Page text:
Presentation on theme: "Social Engineering Training. Training Goals Increase Laboratory Awareness. Provide the tools required to identify, avoid and report advanced Social Engineering."— Presentation transcript:
Training Goals Increase Laboratory Awareness. Provide the tools required to identify, avoid and report advanced Social Engineering attempts. Spot sophisticated e-mail phishing attempts. Avoid phone-based information elicitation. Detect “baiting” attacks via USB keys, CDs, and other physical media.
Why Social Engineering Training? DOE Red Team Tests The Red Team used Social Engineering tactics to attempt to infiltrate the laboratories in Spring 2008. They were successful in gaining access and maneuvering without detection at two DOE laboratories and one Site Office. Increased use and sophistication of Social Engineering tactics.
Definition What is social engineering? Art of manipulating people into performing actions or divulging confidential information. Using trickery to gather information or computer system access. In most cases the attacker never comes face-to- face with the victim.
What motivates social engineers? Obtaining personal information. Gaining unauthorized access. Circumventing established procedures. Because they can.
Pretexting Invented scenario Can use any communication medium. Phone Calls E-mail Physical media General Prevention Think about motivation – how could this be used maliciously? Be polite (it could be legitimate). Record available contact information. Ask a question for which the answer is not publicly available.
Tools Used in Pretexting Any publicly available information Postings on public web pages. Phone book information. Professional information. Personal and professional relationships Association with ISU. Association with DOE. Conferences and collaborations in field of expertise.
Specific Techniques Phone Cold Calls / Scams E-Mail Phishing 1 Trojan Horse 1 Physical Media Baiting 1,2 1 The DOE Red Team used these techniques in their latest successful attacks on two DOE laboratories and one site office. 2 The DOE Red Team was successful using these methods to infiltrate DOE laboratories in the past.
Phone Scams Unexpected / Unsolicited Phone Calls Attempt to elicit personal or organizational information.. Example Pretexts Offer to perform a service. Ask for information about organization (i.e. reporters, prospective students). Claim to be calling for a friend or family members that need access to something. Prevention Be polite. Ask for a number to call *them* back; may allow tracing later. Ask a question for which the answer is not publicly available.
E-Mail Unsolicited / Unexpected E-Mail - entice user to: Click on a link to a fraudulent web page. View or execute an attachment. Reply to message. Example Pretexts Standard Viagra, off-shore lottery, etc…spam. Notice from DOE, ISU or other requiring a quick response and personal information. Unsolicited CVs, proposals, professional requests.
E-Mail – Trojan Horse Malicious software delivered via e-mail Attachment Web link Pretext Cool screen saver. Important anti-virus or system upgrade. Latest gossip about a celebrity.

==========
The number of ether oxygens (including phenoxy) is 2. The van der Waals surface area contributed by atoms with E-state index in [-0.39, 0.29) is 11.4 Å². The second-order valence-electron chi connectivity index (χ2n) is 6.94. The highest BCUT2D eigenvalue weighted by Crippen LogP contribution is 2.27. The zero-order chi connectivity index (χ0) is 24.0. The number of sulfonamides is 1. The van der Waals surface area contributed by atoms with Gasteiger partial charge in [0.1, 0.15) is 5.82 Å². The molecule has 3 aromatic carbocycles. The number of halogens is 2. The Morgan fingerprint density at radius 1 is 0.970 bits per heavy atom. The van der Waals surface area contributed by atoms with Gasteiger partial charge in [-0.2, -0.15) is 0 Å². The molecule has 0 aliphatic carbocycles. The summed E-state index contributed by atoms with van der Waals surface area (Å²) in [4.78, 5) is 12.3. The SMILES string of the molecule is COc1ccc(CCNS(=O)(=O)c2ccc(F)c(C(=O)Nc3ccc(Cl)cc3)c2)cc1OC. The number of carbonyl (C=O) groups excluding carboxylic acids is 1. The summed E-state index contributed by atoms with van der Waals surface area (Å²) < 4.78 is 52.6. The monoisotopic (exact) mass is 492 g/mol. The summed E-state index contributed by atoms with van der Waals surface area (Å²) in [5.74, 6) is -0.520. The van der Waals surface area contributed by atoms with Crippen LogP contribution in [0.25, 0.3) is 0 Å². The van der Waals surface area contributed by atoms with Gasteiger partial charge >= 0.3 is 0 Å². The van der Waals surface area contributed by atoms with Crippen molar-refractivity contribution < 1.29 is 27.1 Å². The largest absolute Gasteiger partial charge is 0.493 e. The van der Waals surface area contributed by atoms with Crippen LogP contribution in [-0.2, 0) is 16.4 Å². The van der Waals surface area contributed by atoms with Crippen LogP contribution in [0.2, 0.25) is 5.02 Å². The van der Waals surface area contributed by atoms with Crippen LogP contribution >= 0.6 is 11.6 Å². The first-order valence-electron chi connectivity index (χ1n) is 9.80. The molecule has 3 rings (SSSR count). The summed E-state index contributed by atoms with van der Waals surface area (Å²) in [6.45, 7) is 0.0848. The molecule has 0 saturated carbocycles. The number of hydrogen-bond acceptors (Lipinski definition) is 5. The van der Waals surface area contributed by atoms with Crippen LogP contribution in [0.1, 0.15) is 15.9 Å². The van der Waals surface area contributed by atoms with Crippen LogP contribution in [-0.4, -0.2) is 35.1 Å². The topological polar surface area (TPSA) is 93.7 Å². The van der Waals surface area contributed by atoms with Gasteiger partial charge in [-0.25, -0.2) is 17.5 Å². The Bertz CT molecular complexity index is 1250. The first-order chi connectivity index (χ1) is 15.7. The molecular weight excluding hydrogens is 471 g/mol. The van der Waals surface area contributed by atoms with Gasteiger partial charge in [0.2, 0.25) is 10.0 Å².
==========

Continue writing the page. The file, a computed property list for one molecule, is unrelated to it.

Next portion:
E-Mail - Prevention Verify Web Links Known Site. URL and text match. Copy and paste rather than click. Verify sender prior to opening attachments or clicking on web links. Contact through different medium (i.e. call sender). Verify via an associate of sender, if known. Examine e-mail headers Forward suspect e-mail to email@example.com@ameslab.gov
What you see: What you don’t see: Attacker’s Server
Physical Media - Baiting Deliver malware via infected CD ROM or USB flash drive. Pretexts “Lost” in a location sure to be found (bathroom, elevator, sidewalk, parking lot). Delivered with a legitimate looking curiosity-piquing label and simply waits for the victim to use the device.
Physical Media - Prevention Verify unexpected mailings with sender. Never put anything into your computer if you don’t know where it’s been. Bring found USB keys, CD-ROMs, or other digital media to IS for examination.
Quick Tests Name 3 clues in this e-mail that should make you suspicious
Quick Tests Which of these emails is legitimate? Which is fake?
Quick Tests The left email is a Red Team attack. The right email is from DOE.
Quick Tests Can you think of ways the information on Ames Laboratory’s public web page could be exploited to execute a social engineering attack? Can you think of an unsolicited e-mail, phone call, or physical mail attack which would be impossible to verify or handle safely?
When to report Social Engineering What to report Spam emails with local information. Unusual DOE/Ames Laboratory emails. Unsolicited phone calls digging for information/contacts. What not to report General spam.
How to report Social Engineering If Social Engineering techniques are attempted while at work… If you believe you might have revealed sensitive information about the Ames Laboratory… Report it to the IS office at: Phone: 4-8348 Email: firstname.lastname@example.org This will alert us to any suspicious or unusual activity.
Summary Be suspicious. Think about motivation when revealing information. Verify identity. Be careful what you click on. No one will catch everything – Be willing to ask for help.